(image and equation from Wikipedia)

Once the daily change percent is known (i), it is just a matter of applying that daily change percent for the desired number of periods and the optimum path will be found. No matter how much volatility exists between two points over a given number of periods, the optimum path will always been the same. The amount of decay, however, will depend on the volatility between those two points.

Calculating the Decay

As stated previously, the decay estimation is just the difference between the optimum path (no volatility) and the actual path with volatility. However, it is important to stress that each day requires a new optimum path calculation in order to calculate the decay up to that day. The Decay Estimation chart above only shows the estimated decay for the period from day 1 to day 11. The decay for any of the previous timeframes in that chart is not known unless the optimum path is recalculated specifically for that day. Decay is something that happens over multiple periods (days) and hence a decay value is a representation of a period’s decay. There is no decay for just a single day.

Bad News Bears

In my previous article on compounding I showed the advantages bears have over bulls during trends. Unfortunately, the bears are at a disadvantage compared to bulls when it comes to volatility. Bears have the same amount of decay due to volatility, but they are also affected by a different kind of decay. I am not aware of any official name for this decay so I call it Inversion Decay.

Inversion Decay

A simple mathematic principle is that for any percentage loss %L, a higher percent gain %G is required to get back to the original value. For example, a 20% drop from 10 results in 8. To get back to 10 a 25% gain is required. No matter how you slice it or dice it, over any period of data, between any two equal points there is more positive gain percentages than loss percentages. I am truly fascinated by this fact, but unfortunately it means bad news for the bear ETFs. Since bear ETFs move at opposite the bull, this means between any two equal points in the market, bears are going to have more loss percentages than gain percentages. This is covered in more detail in my previous article on decay. In summary, leveraged bear ETFs are not only affected by volatility decay, but also inversion decay. Therefore in a volatile horizontal market, a leveraged bear will have worse long term performance than its bull counterpart.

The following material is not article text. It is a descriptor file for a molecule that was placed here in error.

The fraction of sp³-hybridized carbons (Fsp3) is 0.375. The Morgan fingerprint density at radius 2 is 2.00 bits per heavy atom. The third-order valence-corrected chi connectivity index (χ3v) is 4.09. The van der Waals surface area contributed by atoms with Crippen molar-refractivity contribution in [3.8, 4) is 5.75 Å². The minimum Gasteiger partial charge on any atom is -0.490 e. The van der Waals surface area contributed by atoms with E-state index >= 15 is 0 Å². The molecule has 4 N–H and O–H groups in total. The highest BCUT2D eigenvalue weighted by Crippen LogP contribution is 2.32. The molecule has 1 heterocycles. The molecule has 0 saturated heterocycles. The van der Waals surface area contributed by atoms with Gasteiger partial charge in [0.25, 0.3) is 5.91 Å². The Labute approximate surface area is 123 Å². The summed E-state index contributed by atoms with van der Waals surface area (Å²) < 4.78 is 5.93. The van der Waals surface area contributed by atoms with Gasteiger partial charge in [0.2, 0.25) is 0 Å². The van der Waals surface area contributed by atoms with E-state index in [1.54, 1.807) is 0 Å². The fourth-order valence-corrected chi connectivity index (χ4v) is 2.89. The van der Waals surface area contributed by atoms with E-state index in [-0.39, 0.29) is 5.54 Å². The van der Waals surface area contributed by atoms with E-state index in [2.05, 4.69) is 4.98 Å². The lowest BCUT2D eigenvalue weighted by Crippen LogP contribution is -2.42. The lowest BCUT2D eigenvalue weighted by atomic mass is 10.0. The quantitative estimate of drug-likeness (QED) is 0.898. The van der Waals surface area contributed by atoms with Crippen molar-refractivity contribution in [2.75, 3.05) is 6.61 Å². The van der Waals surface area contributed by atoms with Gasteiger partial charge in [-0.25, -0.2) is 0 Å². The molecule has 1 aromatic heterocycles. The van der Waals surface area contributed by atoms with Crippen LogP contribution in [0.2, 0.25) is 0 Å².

Silver Lining

The good news is that just because volatility is causing leveraged ETFs to decay, if there is enough positive trend, it can offset and outgain the losses from decay. You can think of trends and decay as two forces. An uptrend is a positive force that fights against the negative force of decay.

Real-world Examples with QLeverageSim

Warning: These examples are simulations and estimations and do not include losses due to fees, transaction costs, taxes, other factors.

Using QLeverageSim we can calculate decay estimations for the purpose of understanding how much volatility is affecting an ETF. Again, the decay is not the actual ETFs performance, but rather a loss calculation from a value had the ETF had no volatility.

Using TNA (300% daily tracking of the Russell 2000) as an example, we can show a chart of TNA versus each day’s optimum path (had there been no volatility).


From Jan 1, 2009 to July 1, 2009 TNA went from 34.09 to 29.17 which is a 14.43% loss. The decay estimation is 23.49%, because had there been no volatility in the underlying index during this period, TNA would have been 38.12.

Even with decay it is possible to have incredible returns with leveraged ETFs, as a chart of FAS (tracks Russell 1000 financial services index) from March 9, 2009 to May 8, 2009 demonstrates.


 Even though significant volatility during this period resulted in an estimated 29.52% decay, the uptrend was so strong that FAS gained 375% versus the underlying index’s 90% gain. That’s a factor of 4.16x. If there was no volatility the gain would have been much more.

When Knowing the Decay is Handy

When an underlying index of a leveraged ETF has a period where the end point is the same as the start point, the decay amount ends up matching the actual loss of the leveraged ETF. Between February 9, 2009 and May 28, 2009, the Russell 1000 energy index was approximately flat. But a 3x leveraged ETF that tracks this index (ERX) was down by almost 15%. The QLeverageSim decay calculation shows the decay estimation matching the loss from the leveraged ETF (-15%).


This is useful because the decay estimation can be interpreted as knowledge that if an underlying index were to revert back to its original value, the decay estimation will be roughly how much the leverage ETF will have lost (only applies to bull ETFs).

Simulating Leveraged ETFs

QLeverageSim is a free utility that allows users to choose a non-leveraged ETF (such as SPY) and simulate a bullish or bearish 2x or 3x hypothetical ETF for a given period. It also provides a decay percentage estimation for identifying how volatility affects leveraged ETFs.